This is no slow and sterile combat simulation, it’s a frantic and fast-moving depiction of squad-level combat full of all sorts of types unit and terrain AS WELL AS a random scenario generator that offers huge, near-infinite replayability. There is so much war in this box that you risk having your socks blown off. Don’t even think about opening it if you haven’t put your helmet on.
What we said:
Matt Thrower: The quick-fire play and innovative time mechanics of Combat Commander are hugely appropriate to conveying a sense of fast action. Too many of its peers play very slowly and reward intricate planning. They might be full of strategy, but that just feels wrong when you’re trying to convey the messy, instinctive reality of close quarter combat. … It can keep that wonderful balance of accessibility, narrative and realism precisely because it doesn’t try to simulate too much.
#85: CHAOS IN THE OLD WORLD
Paul: As Neil Young said: Keep on Dying in the Old World. Wow, this feels like a grandad classic now.
Quinns: The prolific Eric Lang’s spiritual precursor to Blood Rage set in the gritty Warhammer universe, where warring gods compete for domination of the map, as well as the souls of the locals. We never reviewed this one, partially because it first came out in 2009, a couple of years before SU&SD would slip onto the board game scene like a greased and noisy weasel, and partially because of a weird gripe I have with it.
You see, Chaos in the Old World is so wildly asymmetric, with each player’s Chaos God looking to win the game in such a unique way (war, pestilence, corruption of nobility), that each time I finished it I was left thinking “Phew! OK, that was weird but I’ll know better how to compete next time.” Except the game is so bizarre and unintuitive that months later, when we played again I’d forgotten everything I learned, which was an exercise in frustration.
At least my understanding of this game being stuck in a permanent state of chaos is thematically appropriate, eh?
Matt: She’s got a ticket to ride, and she don’t care (about the majority of other board games available). If there’s one thing that The Beatles understood, it was the power of mass-market branding.
What we said:
Quinns: Ticket to Ride is so simple you can effortlessly play it with literally anyone, and not only that! This isn’t just a good puzzle. This is the puzzle equivalent of Brad Pitt in Snatch, it’s so lightweight, each rule running across it like a dangerous strip of sinew, and the whole thing comes together in a gorgeous body that can effortlessly slap you around.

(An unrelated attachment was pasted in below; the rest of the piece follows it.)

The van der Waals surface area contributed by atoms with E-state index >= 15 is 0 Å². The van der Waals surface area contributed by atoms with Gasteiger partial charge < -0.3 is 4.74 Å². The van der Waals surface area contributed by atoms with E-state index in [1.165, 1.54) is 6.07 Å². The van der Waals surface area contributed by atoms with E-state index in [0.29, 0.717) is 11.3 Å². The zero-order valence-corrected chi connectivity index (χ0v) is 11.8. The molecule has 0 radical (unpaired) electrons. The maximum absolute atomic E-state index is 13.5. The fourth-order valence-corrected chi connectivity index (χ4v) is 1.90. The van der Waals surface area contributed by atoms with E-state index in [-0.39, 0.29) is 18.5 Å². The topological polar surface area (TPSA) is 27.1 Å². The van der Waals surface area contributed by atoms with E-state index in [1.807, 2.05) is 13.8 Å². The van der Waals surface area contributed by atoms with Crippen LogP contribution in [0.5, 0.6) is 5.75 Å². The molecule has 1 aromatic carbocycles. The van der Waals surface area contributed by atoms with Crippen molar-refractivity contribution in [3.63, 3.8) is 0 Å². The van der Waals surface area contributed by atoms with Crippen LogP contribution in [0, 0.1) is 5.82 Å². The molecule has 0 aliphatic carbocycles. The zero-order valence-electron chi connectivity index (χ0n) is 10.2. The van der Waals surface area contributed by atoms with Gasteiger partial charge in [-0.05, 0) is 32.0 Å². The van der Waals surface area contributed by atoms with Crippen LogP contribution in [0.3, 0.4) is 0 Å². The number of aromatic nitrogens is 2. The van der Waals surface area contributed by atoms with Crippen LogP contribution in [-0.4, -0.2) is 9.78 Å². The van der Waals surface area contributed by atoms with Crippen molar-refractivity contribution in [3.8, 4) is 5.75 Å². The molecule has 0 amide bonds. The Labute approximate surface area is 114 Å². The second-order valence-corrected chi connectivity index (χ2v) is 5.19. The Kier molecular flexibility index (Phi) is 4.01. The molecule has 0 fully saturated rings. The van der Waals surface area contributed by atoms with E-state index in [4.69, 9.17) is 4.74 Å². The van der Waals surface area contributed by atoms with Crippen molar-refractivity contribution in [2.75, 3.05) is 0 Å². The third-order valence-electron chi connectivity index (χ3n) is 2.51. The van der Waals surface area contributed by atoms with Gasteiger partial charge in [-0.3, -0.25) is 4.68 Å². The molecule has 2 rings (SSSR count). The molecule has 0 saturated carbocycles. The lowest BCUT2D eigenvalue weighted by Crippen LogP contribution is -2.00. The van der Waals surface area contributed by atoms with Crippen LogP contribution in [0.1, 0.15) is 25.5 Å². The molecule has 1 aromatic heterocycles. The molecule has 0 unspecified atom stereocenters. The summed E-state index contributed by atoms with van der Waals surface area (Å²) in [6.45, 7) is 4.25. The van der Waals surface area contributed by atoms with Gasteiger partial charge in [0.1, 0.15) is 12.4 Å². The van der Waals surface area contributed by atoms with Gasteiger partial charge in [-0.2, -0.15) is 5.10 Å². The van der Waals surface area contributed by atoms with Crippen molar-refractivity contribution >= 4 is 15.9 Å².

Paul: Ticket to Ride’s strength is that anyone can enjoy it and it evades mastery, so it hits none of the lows that board games can hit. But it hits none of those highs either. Would I play some Ticket to Ride and have a decent time? Yeah, probably. Would I rather play *any other game* that Shut Up & Sit Down has got excited about? ABSOLUTELY.
#83: PATHS OF GLORY
Paul: We have to admit, this is another gigantic game that we haven’t yet had the time or bravery to face off against. GMT’s enormous (and now pretty venerable) simulation of the First World War gives you all of Europe to spread your enormous, angry armies across.
This is a game of hundreds and hundreds of tokens, a dense deck of cards and AT LEAST FIVE HOURS WORTH OF WAR, a war packed with naval blockades and poison gas and angry, angry tanks, as two players go head-to-head for control of a continent. It’s all about carefully-timed cards, strategic savvy and definitely, definitely having a full day in which you don’t need to do anything else at all. Though you should probably at least have lunch. And some water. It’s important to remain hydrated. Particularly in a war.
#82: FORBIDDEN STARS
Matt: The Forbidden Stars are the juiciest of all, my dear. This heavy box of endless bits conjures up a delightfully messy game of bluster and bluffing, in which wars rarely last longer than five minutes before being replaced by brand new, more important wars. Now Fantasy Flight’s lost the Games Workshop license, these stars will soon vanish from the sky. If you find a copy, pick it up! It could soon become a collector’s item.
What we said:
Quinns: In the grim darkness of the future, there should be pain, and cruelty, and hatred, all under the creeping threat of Chaos devouring the galaxy. Instead, we get a meticulously thought-out class act, where if you can handle a fifteen minute rules explanation you’ll have a great time with lots of laughter, smiles and memorable moments.
#81: RAILWAYS OF THE WORLD
Matt: Wow, railways again. Yet another example of Board Game Geek’s outrageous and brazen dedication to pro-train propaganda. How many games in the Top 100 center around the important theme of Making an Egg for your Good Friend? Exactly. Outrageous. That’s right folks, we’re back to the Age of Steam in a game that isn’t Age of Steam or Steam but Railways of the World, and guess what it’s a hexagonal-based railroad building game designed by the same man who did both Steam and Age of Steam. Wake up sheeple!!!
Honestly though, Railways of the World looks to be both massive and adorable, and I sort of want to play it a little bit simply because it has tiny plastic purple trains. It’s OK to let the conspirators win, providing they let you play with tiny purple trains.